China’s Opacity Inhibits Its Counterterrorism Efforts

China’s Opacity Inhibits Its Counterterrorism Efforts

A recent wave of violence in China attributed to members of the Uighur ethnic group, including a knife attack at the Kunming railway station in March that left 29 dead and an explosion at the Urumqi railway station in late April that killed 3, has brought international attention to China’s domestic security policies.

China’s northwestern province of Xinjiang has been the scene of simmering ethnic and separatist tensions between the province’s mainly Muslim Uighur majority and the Han Chinese. As the China analyst Kendrick Kuo wrote in WPR in March, the source of the conflict is disputed, with Chinese authorities attributing it to Muslim separatism while Western analysts emphasize government repression of Uighurs.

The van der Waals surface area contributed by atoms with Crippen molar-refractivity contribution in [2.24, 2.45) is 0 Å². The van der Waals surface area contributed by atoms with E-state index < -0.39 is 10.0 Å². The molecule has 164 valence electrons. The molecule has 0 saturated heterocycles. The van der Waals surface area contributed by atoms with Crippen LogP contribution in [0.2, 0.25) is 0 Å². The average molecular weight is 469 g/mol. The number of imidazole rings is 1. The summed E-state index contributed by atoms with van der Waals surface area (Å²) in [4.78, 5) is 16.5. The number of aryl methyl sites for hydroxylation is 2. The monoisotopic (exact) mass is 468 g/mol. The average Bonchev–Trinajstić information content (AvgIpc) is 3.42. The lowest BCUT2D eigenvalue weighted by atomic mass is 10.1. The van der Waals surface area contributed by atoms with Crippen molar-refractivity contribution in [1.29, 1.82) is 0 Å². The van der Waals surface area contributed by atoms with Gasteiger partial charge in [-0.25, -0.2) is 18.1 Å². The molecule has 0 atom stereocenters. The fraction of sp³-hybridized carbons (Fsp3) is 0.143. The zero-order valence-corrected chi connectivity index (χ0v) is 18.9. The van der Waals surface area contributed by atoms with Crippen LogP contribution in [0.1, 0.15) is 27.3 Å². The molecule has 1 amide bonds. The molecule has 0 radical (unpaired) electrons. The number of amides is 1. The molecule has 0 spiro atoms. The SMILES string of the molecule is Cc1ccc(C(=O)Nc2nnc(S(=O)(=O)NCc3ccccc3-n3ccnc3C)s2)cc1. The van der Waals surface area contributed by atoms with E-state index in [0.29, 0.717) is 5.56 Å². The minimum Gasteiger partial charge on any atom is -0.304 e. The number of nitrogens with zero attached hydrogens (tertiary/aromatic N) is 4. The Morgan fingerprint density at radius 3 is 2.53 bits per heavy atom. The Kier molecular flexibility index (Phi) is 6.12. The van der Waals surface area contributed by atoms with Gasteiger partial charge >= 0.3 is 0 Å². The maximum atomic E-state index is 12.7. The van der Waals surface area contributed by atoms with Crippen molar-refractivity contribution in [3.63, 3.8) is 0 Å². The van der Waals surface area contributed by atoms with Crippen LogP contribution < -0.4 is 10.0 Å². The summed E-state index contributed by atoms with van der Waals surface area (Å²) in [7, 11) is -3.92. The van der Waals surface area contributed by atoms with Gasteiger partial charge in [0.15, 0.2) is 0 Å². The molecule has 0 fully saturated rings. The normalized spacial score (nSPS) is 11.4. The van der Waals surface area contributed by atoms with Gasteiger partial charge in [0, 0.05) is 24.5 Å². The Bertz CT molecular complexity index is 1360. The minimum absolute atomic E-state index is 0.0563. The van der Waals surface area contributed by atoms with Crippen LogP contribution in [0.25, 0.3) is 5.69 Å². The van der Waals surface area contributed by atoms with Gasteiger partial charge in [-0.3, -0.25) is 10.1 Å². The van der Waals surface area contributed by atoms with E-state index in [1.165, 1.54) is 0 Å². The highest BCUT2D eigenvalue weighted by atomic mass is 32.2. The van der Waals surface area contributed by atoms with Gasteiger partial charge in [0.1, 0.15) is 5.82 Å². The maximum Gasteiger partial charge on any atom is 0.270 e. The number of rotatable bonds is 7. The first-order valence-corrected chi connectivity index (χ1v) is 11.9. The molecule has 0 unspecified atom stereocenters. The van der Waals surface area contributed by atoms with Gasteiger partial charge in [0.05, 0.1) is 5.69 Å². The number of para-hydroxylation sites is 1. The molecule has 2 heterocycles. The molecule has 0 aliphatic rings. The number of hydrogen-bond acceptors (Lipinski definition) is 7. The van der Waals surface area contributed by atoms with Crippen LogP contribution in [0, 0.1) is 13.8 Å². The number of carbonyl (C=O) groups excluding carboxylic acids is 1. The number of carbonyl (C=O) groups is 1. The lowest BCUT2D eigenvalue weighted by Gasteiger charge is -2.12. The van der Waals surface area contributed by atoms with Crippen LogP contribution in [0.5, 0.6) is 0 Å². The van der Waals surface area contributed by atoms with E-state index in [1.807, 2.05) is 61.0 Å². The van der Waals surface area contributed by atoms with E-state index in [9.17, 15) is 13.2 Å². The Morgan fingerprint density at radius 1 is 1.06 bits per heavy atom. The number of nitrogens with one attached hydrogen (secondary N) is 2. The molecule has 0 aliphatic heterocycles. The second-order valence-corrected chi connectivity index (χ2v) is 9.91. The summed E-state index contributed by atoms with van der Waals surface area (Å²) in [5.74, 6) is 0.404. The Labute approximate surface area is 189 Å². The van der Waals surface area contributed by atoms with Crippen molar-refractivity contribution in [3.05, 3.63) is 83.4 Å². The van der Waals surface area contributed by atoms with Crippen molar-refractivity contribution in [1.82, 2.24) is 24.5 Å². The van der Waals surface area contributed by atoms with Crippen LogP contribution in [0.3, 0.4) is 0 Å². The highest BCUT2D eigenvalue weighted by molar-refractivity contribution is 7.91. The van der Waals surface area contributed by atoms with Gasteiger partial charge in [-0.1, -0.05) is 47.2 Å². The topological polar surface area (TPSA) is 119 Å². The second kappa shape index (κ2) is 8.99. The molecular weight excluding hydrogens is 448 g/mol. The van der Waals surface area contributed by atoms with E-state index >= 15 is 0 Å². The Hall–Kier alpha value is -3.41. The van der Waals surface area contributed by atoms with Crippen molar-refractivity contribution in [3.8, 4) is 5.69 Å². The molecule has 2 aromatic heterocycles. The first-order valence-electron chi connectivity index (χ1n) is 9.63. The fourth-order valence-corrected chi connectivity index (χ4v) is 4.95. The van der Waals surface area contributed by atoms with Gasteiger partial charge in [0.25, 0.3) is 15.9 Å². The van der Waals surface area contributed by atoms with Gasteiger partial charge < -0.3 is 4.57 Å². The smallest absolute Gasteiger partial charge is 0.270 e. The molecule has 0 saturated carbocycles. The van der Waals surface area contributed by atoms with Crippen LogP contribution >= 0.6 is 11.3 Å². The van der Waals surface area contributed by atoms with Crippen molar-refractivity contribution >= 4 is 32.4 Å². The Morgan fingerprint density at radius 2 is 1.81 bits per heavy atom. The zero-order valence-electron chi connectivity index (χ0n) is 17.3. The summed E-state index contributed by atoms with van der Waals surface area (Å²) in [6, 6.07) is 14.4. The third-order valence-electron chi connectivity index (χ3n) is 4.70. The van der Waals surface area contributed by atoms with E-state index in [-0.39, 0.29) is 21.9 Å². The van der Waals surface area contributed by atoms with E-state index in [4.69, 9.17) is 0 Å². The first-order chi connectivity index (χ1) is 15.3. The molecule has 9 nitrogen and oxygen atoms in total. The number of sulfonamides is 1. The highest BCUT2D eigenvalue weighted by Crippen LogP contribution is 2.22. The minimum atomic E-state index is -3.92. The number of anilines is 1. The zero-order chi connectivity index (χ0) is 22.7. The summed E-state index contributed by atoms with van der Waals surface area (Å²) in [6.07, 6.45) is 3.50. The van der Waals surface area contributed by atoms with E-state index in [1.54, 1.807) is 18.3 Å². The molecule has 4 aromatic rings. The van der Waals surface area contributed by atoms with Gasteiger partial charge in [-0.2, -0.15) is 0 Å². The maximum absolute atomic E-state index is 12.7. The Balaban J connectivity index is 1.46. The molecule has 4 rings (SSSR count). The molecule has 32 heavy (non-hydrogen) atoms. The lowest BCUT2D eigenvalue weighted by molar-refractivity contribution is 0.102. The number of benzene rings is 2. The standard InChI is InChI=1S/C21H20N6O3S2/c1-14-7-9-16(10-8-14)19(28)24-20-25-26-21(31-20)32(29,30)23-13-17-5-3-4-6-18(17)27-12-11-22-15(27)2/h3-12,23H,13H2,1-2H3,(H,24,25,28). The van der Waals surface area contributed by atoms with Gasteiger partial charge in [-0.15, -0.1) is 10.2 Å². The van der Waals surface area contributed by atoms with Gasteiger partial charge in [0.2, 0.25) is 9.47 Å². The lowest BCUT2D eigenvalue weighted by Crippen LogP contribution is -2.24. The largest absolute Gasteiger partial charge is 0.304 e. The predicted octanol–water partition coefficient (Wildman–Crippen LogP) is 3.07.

Whether Xinjiang’s recent violence is criminal or terrorist is also up for debate, both in China and abroad. Washington at first hesitated to label the Kunming attack an act of terrorism, using the term only after China’s state-run news agency Xinhua accused the U.S. of “double standards in the fight against terrorism.”

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